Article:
9. Until a year ago I was my parents and wife’s personal tech consultant for their Windows boxes. A year ago, after using Mac OS X I stopped doing this. My reply was get a Mac. I was getting weekly (at least) calls and e-mails from my Dad with problems that something had been corrupted. My dad has always been rather computer savy and was a lover of CMOS and DOS, the Windows kept mangling something as he was always adding and removing software and external hardware. My wife is having to get a WinPC for home as her old and my old PC will not cut it for her work needs. When they initially said I could help her I backed down and said I would only provide her support on a Mac. Her company is going to provide support for her home computer (a company of 17k workers that just moved to WinNT last year from Win98 and is now moving to XP Pro).

    A little more than a week ago my Dad got a Mac and he has loaded everything he needs. Not once has he had to call me or e-mail me with problems. His problems with his network connections did not materialize as they do every time he updates his Win XP box. His PC Only applications are running fine in VirtualPC, which he only needs to use for 15 once a month for reporting.

    It seems a solid operating system should not need a personal tech.

  10. I do lot some work with genealogy groups where the average age is somewhere between 65 and 75. I am totally convinced that senior citizens are better system administrators than Generation X (at which I am at the tail end of). In Canada, at least last year, the fastest growing segment of Internet users are senior citizens. This group, that has seen more turmoil than any other, seems to have a capacity to deal with technology. I sometimes think those that are a decade or so younger treat computers as cars, where having family fix a machine is like getting the engine looked at after a family gathering. The difference is, particularly with something like WindowsXP, it’s also like the hood is opened as soon as you leave and rouge mechanics line up to mess up your hard work. Many senior citizens had to fix their cars, tractors, and the like on their own, and genuinely want to know what’s happening with the system.

    I have been in the position with video games of wanting my children to provide tech support, and it doesn’t work out that well. Computer support introduces a funny dynamic to family relationships, and I know it drives my kids crazy that I make the same mistakes over and over again. One of my oldest son’s friends once said that you can never help someone with a computer that you are not comfortable saying “you idiot” in front of. That being said, I like tech support, though I know things like doing the occasional backup is something that I would immediately expect in my workplace and have no hope of enforcing with anyone I am related to.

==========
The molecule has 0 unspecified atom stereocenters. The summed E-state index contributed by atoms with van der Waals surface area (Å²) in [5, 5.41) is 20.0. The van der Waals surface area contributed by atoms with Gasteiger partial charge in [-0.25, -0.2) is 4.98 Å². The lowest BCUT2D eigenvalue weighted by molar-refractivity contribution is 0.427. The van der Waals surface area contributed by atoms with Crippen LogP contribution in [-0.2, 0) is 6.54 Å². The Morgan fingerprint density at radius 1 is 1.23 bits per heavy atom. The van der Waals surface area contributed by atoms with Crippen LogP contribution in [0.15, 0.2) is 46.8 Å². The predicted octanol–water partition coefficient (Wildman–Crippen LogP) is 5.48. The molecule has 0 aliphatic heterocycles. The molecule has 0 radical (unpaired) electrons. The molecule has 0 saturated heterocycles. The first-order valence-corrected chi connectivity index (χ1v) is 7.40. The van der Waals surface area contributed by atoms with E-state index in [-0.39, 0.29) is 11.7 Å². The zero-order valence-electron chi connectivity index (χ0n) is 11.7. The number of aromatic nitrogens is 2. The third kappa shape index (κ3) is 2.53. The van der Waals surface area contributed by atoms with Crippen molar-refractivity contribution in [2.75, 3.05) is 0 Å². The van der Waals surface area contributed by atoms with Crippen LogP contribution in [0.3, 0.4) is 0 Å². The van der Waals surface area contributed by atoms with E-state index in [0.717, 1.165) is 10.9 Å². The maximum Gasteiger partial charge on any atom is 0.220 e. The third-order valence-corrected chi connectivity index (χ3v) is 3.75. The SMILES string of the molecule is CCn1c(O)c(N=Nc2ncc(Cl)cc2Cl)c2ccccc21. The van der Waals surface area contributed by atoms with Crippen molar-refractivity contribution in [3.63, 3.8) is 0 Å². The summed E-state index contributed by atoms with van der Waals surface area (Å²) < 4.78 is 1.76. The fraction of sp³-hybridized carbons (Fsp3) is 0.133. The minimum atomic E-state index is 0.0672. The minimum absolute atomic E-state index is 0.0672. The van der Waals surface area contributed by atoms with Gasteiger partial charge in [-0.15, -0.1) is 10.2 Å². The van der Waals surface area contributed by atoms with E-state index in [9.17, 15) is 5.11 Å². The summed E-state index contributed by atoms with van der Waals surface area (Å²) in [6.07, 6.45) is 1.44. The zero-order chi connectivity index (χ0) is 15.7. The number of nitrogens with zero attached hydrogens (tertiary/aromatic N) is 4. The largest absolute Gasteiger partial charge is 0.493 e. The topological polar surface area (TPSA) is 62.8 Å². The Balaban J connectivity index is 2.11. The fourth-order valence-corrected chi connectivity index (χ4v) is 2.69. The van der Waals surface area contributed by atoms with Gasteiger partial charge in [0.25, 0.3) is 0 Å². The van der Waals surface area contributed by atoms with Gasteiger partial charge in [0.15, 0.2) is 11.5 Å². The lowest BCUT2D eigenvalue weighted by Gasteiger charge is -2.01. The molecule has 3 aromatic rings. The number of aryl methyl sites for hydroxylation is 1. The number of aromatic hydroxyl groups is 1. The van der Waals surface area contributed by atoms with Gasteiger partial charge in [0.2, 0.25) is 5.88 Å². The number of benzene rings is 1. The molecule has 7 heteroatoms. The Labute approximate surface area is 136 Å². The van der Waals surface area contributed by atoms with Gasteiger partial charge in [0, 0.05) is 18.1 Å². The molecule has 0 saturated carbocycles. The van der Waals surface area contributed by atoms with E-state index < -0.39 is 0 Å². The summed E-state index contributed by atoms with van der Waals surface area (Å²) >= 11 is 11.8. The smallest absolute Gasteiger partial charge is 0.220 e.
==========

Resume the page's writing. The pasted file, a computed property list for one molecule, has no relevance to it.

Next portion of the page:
11. “I wish I could give them a simple locked-down system with a word-processor and web-browser, and not let them (or anyone) install anything else.”

    I think that’s all most PC users want. If I could do that for my parents that would make their technology tribulations much easier and my poor attempts at tech-support much less trying.

  12. why not just buy a zaurus linux pda it have realy all normal ppl need and dwenoald and install a smnger thing that exist to it and maybe buy na lcd screen if they want biger screen
    hmmm strange that pda producers have not marketing pdas as computer for humans not itrested in computer….

  13. I’ve actually been free-lancing in this exact field for parts of the last 6 months, starting with my parents and my parent’s friends and now I have more business than I can handle (I live on PEI). I find that most people do enjoy having someone who is willing to help them with any problem for a more reasonable fee than a local computer shop (My rate is about 1/3 of what Garden Isle will charge per hour, the closest to home and #1 choice by my neighborhood). I find that most people also want more personalization on their system than most computer shops will provide. Remote administration makes this field infinitely easier (how I wish I had this capability in my current tech-support gig), but the one thing that I’ve learned is that you cannot EVER idiot-proof the idiot-box. I stress two big things when I agree to do work:

    1)Windows update, windows update, windows update. If the problem is that they’ve not been keeping up on their security updates, I put it on the back-burner and tell them that because it’s something that I told them to keep up on and they’ve failed to do that, they will not be a big priority for me. When people realize that a computer “guru” is not going to be available at the snap of a finger, they tend to be a little more willing to maintain themselves.